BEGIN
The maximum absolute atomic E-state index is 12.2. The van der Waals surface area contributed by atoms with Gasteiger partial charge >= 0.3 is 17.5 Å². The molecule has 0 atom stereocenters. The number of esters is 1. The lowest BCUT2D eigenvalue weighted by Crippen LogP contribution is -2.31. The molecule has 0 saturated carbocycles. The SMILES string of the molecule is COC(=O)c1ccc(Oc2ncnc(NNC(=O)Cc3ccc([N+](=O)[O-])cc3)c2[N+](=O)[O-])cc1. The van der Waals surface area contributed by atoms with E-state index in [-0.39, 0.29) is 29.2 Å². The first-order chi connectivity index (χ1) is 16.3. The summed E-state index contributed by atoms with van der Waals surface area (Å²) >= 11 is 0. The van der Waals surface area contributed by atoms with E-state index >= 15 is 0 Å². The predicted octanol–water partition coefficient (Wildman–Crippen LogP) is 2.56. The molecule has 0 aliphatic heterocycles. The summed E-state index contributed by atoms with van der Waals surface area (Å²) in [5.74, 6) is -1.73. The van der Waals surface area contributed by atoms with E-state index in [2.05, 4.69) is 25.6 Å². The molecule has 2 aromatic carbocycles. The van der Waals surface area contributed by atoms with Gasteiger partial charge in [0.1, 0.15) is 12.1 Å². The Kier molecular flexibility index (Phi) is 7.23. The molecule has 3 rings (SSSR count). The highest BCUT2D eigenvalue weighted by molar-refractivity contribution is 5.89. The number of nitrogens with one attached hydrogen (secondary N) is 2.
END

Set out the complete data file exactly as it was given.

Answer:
The maximum absolute atomic E-state index is 12.2. The van der Waals surface area contributed by atoms with Gasteiger partial charge >= 0.3 is 17.5 Å². The molecule has 0 atom stereocenters. The number of esters is 1. The lowest BCUT2D eigenvalue weighted by Crippen LogP contribution is -2.31. The molecule has 0 saturated carbocycles. The SMILES string of the molecule is COC(=O)c1ccc(Oc2ncnc(NNC(=O)Cc3ccc([N+](=O)[O-])cc3)c2[N+](=O)[O-])cc1. The van der Waals surface area contributed by atoms with E-state index in [-0.39, 0.29) is 29.2 Å². The first-order chi connectivity index (χ1) is 16.3. The summed E-state index contributed by atoms with van der Waals surface area (Å²) >= 11 is 0. The van der Waals surface area contributed by atoms with E-state index >= 15 is 0 Å². The predicted octanol–water partition coefficient (Wildman–Crippen LogP) is 2.56. The molecule has 0 aliphatic heterocycles. The summed E-state index contributed by atoms with van der Waals surface area (Å²) in [5.74, 6) is -1.73. The van der Waals surface area contributed by atoms with E-state index in [2.05, 4.69) is 25.6 Å². The molecule has 2 aromatic carbocycles. The van der Waals surface area contributed by atoms with Gasteiger partial charge in [0.1, 0.15) is 12.1 Å². The Kier molecular flexibility index (Phi) is 7.23. The molecule has 3 rings (SSSR count). The highest BCUT2D eigenvalue weighted by molar-refractivity contribution is 5.89. The number of nitrogens with one attached hydrogen (secondary N) is 2.